Fifth Sunday in Lent

Back home earlier this evening after an energizing visitation to Redeemer, Cairo this morning (375 miles, six hours of driving). So, if you've been concerned about my absence from this venue since last Wednesday night, all is well. I'm alive and firing on all cylinders. Technology, with an assist from my memory, was the problem. It wasn't until I got to Springfield on Thursday night that I discovered I'd left my computer at home--all packed up in its case and ready to go, but forgotten nonetheless. I am theoretically capable of making blog posts from one of the office computers, but everything is so redundantly protected with app-specific passwords and multi-level authentication and the like these days, that I wasn't able to break through all the barriers Thursday night and Friday morning before I had to be available for a meeting. Then, since I had already decided that it was time to get myself a new iPad anyway, the absence of my laptop seemed to present an opport

Sermon for Lent V

Redeemer, Cairo -- Isaiah 43:16,21, John 12:1-8 , Philippians 3:4b-14, Psalm 126 Sam and George were neighbors. They both had houses that backed up against a beautiful small lake. They also both had dogs, and enjoyed a little friendly competition over whose dog was smarter or more clever or knew how to do more impressive tricks. One fine afternoon they were both in their backyards, and George said to Sam, “Watch what my dog Spot can do.” He took a stick and threw it about forty yards into the lake. Spot dove right in, swam out to the stick, grabbed it with his teeth, and proudly swam back and brought it to George, first shaking off the water from his coat the way dogs do, and getting George thoroughly soaked in the process. Sam then said with a grin, “Well, that’s nothing. Watch what my dog Rex can do.” Sam then threw a similar stick out to the same spot in the water, and commanded Rex to “Fetch!” Rex then walked on the surface of the water, getting only the bottoms of his paws we

Wednesday (St Richard of Chichester)

Usual weekday AM routine. Attended by email to some developing plans among my Class of 2011 bishop colleagues for our annual continuing education get-together in 2020. Scheduled an appointment with in individual in the ordination process to plan his theological formation program. Wrestled laboriously with the exegetical notes on the readings for the Second Sunday of Easter, when I plan to preach at St Andrew's, Edwardsville. Eventually wrangled a homiletical message statement out of the process, which I will develop into an outline next week. Created a draft liturgy program for the Chrism Mass and sent it off to the cathedral office for them to work their magic. Picked up some lunch from Pizza Hut. Took a really substantial step forward in the project of drafting a pastoral teaching on sexuality and marriage. This has been on my radar for a very long time and I'm beginning to think it will actually get done, and be in circulation by sometime this summer. Long walk on a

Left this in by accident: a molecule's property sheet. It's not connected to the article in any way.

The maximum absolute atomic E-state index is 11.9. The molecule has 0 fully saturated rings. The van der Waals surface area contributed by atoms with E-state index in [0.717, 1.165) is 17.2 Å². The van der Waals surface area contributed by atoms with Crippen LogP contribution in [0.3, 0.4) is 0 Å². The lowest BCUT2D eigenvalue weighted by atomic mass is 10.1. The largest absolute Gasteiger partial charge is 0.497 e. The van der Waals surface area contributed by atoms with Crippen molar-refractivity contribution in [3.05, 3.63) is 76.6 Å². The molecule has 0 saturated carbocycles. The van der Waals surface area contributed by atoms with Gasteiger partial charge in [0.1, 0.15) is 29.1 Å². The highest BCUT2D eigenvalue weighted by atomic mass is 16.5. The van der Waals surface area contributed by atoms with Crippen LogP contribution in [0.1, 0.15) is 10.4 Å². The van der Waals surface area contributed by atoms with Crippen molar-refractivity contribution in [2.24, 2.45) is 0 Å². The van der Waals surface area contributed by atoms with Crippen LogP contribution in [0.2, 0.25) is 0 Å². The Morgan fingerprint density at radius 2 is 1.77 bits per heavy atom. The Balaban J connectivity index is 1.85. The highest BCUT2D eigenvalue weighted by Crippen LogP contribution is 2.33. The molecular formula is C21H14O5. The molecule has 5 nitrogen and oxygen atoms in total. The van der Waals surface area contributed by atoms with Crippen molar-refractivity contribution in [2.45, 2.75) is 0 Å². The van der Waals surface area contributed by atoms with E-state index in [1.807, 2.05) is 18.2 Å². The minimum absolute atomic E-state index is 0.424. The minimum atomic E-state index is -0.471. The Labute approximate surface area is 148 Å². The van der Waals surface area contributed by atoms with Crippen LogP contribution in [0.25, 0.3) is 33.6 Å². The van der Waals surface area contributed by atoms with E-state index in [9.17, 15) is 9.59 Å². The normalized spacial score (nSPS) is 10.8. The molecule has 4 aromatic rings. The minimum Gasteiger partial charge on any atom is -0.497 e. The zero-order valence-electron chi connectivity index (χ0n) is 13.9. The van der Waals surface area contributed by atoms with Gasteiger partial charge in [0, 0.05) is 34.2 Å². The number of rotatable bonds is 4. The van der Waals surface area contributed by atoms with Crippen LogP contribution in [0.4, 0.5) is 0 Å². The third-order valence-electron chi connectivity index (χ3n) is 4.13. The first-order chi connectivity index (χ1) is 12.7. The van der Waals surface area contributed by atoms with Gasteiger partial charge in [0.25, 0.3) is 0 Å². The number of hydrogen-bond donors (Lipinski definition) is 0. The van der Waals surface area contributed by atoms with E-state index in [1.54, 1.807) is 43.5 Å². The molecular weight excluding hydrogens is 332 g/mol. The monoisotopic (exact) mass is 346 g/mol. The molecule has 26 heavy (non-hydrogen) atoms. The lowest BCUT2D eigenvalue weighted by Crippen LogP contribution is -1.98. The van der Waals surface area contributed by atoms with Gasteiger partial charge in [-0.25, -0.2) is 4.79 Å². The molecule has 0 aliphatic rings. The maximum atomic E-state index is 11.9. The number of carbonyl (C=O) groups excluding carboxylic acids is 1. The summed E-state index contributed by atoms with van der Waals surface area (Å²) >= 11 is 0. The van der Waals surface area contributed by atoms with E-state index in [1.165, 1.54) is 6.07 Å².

Tuesday (James Lloyd Breck)

Customary weekday telecommuting AM routine.  Took care of a couple of straggling domestic chores left over from yesterday (folding laundry, gathering material for tax preparer). Finish work on homily for this Sunday (Redeemer, Cairo). Lunched on leftovers. Reached out substantively by email to three individuals in the ordination process. Exchanged email messages with my ELCA counterpart regarding my making a cameo appearance at his synod's Annual Assembly in June,. Reviewed my May visitation calendar and scheduled appropriate reminders. Reviewed and annotated the most recent statement for one of my diocesan credit cards. Took a long, brisk walk with Brenda. Made a phone call in connection with some pastoral followup. Evening Prayer with Brenda.